The budgeting process is designed to be flexible; the consumer should have an expectation that a budget will change from month to month, and will require monthly review. Cost overruns in one category of a budget should in the next month be accounted for or prevented. For example, if a family spends $40 more than they planned on food in spite of their best efforts, next month's budget should reflect an approximate $40 increase and corresponding decrease in other parts of the budget.

"Busting the budget" is a common pitfall in personal budgeting; frequently busting the budget can allow consumers to fall into pre-budgeting spending habits. Anticipating budget-busting events (and underspending in other categories), and modifying the budget accordingly, allows consumers a level of flexibility with their incomes and expenses.

Budgeting for irregular income

Special precautions need to be taken for families operating on an irregular income. Households with an irregular income should keep two common major pitfalls in mind when planning their finances: spending more than their average income, and running out of money even when income is on average.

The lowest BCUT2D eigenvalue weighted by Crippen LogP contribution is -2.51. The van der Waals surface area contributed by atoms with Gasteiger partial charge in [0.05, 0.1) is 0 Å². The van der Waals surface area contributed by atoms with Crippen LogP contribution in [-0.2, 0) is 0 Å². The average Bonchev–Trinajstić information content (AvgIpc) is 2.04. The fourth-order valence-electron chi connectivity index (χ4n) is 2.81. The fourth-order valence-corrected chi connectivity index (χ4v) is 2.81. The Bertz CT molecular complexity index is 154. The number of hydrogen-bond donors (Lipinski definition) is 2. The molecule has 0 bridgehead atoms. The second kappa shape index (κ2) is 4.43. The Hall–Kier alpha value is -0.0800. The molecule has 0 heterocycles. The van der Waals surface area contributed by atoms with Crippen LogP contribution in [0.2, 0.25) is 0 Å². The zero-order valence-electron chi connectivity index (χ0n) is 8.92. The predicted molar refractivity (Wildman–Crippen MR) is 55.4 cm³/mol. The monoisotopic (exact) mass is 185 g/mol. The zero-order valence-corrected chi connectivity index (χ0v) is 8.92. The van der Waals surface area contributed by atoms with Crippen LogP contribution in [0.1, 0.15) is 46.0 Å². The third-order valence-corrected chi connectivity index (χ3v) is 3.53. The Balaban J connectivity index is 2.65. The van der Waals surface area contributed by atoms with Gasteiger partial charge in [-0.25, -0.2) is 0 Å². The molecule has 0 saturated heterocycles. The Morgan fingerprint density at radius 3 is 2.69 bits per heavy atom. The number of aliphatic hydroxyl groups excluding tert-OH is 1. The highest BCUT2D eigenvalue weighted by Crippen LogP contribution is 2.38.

Clearly, a household's need to estimate their average (yearly) income is paramount; spending, which will be relatively constant, needs to be maintained below that amount. A budget being an approximate estimation, room for error should always be allowed so keeping expenses 5% or 10% below the estimated income is a prudent approach. When done correctly, households should end any given year with about 5% of their income left over. Of course, the better the estimates, the better the results will be.

To avoid running out of money because expenses occur before the money actually arrives (known as a cash flow problem in business jargon) a "safety cushion" of excess cash (to cover those months when actual income is below estimations) should be established. There is no easy way to develop a safety cushion, so families frequently have to spend less than they earn until they have accumulated a cushion. This can be a challenging task particularly when starting during a low spot in the earning cycle, although this is how most budgets begin. In general, households that start out with expenses that are 5% or 10% below their average income should slowly develop a cushion of savings that can be accessed when earnings are below average. Whether this rate of building a cushion is fast enough for a given financial situation depends on how variable income is, and whether the budgeting process starts at a high or low point during the earnings cycles.